Hesperia - Roma, Vol. II
Hesperia are one of those one man black metal groups that no one really hears about, but when they do, get a very good impression. Headed by Hesperus, this guy has been doing music with this project since the late 90s, so he’s got a lot of traction behind his work up to album no. 7 with “Roma, Vol. II.” Originally released on CD by Hidden Marly Production but this is the vinyl released by Doc-Records.
For those who have been lucky enough to follow this guy, his black metal style presents a cinematic sort of history regarding Rome, very similar in the way that Ex Deo does theirs in a melo-death format (formed by members of Kataklysm). They all may seem a bit silly with their costumes and corpse paint, but when it comes to the music, there is no denying that the ones that crank out music that is varied with some historical accuracy to the lyrics (whether they are in English or not) are the ones that will stand out, and Hesperia is definitely one of them. While maybe not as commercialized as Ex Deo, the man has a formula and it works well.
Listeners who have been following Hesperus will be happy to know the epics are back. For the last several albums it feels like he’s been serving up slabs of the typical 5 to 6 minute tracks of typical black metal fanfare. Here on “Roma Vol. II” things kick off with a ten minute epic. Even it is broken into 2 tracks. Hesperus likes to make one feel like they are in the middle of a movie with his work, opening with a lot of orchestrations and spoken word parts before breaking out the black metal. Avoiding the typical Darkthrone or Dark Funeral approach, the music comes across as a mid paced black metal charge that is a cross between Saor and early Dimmu Borgir. A bit raw with the guitars and vocals but not quite drowned in symphonics, yet the sound is a step above just random keyboard additions. Sung in Latin and few parts in Italian, the language barrier might turn some away but the music winds and weaves between ferocious black metal parts and more Pirates Of The Caribbean score sections with the way the orchestrations are added in. It takes a bit for the music to take off, but when it does, listeners will be impressed. Other tracks like ‘Romana Italia’ are more the standard black metal track with faster guitar, burst of snarled vocals, and a very raw and nasty approach, but the guitars tend to break out into a more melodic format among the tremolo picking so it isn’t all evil before breaking into the more percussive drumming and some symphonic overlay.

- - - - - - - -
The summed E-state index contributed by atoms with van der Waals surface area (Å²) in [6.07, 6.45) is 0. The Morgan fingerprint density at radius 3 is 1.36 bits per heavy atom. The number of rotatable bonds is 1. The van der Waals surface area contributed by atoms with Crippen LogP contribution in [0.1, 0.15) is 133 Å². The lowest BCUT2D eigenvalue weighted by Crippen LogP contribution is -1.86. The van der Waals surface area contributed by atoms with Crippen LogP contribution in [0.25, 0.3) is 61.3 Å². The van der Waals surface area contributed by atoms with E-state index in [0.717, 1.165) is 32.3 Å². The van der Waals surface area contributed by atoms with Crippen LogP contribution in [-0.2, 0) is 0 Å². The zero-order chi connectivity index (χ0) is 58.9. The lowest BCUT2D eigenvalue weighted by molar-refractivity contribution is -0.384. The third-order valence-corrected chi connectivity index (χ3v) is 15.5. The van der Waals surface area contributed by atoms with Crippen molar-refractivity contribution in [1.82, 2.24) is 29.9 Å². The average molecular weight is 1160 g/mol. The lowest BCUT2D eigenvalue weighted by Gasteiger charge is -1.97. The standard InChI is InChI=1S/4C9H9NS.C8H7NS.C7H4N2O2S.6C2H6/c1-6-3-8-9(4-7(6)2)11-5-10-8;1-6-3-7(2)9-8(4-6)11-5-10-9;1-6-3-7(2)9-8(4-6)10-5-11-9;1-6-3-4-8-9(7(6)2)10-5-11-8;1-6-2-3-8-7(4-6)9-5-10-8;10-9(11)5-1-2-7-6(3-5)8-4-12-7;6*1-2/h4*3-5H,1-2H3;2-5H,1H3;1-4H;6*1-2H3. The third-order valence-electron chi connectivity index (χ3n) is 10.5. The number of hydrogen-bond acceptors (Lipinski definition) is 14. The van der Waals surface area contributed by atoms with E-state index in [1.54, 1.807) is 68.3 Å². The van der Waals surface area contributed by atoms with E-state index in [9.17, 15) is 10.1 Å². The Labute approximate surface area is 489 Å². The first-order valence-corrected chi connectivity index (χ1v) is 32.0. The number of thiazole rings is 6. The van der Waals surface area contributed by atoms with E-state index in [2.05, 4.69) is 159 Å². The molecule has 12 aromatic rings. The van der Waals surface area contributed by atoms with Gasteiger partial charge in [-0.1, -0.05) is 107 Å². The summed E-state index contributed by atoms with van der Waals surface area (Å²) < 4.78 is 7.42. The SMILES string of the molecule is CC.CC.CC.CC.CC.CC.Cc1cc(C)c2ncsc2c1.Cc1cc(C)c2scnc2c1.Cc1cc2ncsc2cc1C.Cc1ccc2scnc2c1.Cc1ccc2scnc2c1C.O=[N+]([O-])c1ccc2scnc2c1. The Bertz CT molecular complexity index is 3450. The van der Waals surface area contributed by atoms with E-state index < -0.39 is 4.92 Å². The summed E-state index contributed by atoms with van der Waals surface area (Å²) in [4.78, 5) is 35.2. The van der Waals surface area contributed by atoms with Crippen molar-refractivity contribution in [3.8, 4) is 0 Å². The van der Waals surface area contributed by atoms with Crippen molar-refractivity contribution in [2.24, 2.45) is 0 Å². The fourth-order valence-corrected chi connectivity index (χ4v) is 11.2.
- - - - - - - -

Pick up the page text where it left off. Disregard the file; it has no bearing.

Tracks like ‘Clades Galicia’ are the more cinematic side of Hesperia, trading guitar for cello, keyboard, violin, and percussion for the most part, adding lots of dramatic flair. The guitars come in eventually, but it just feels like a long melodic black metal instrumental with some Celtic influences, which is a nice break from the harsher tracks. Hesperus tends to weave these sorts of things in on the other tracks just not as much depth, such as on ‘Carthago’ which borrows the same symphonic lines for the interlude. He even tries his hand at clean singing/ layered chants on ‘Spartacvs,’ again adding more variation to the music aside from the typical black metal scream. The closing ‘Romanvm Imperivm…’ ties everything together, showcasing the full force of Hesperus’ skill to create long songs with plenty of melody but also a raging black metal track. It has a very Amon Amarth viking feel to the music even though it is far from melodic death metal. Overall, another great slab of historical metal without the commercialized feel of Sabaton. It is not the heaviest or soulless piece of black metal for 2021, but a sure win for those who like black metal with a cinematic feel to it despite a little repetition or recycled parts here and there. Hesperus continues the tradition of presenting solid history with a dark, yet melodic outlook.
4 / 5 STARS
Sep 1, 2022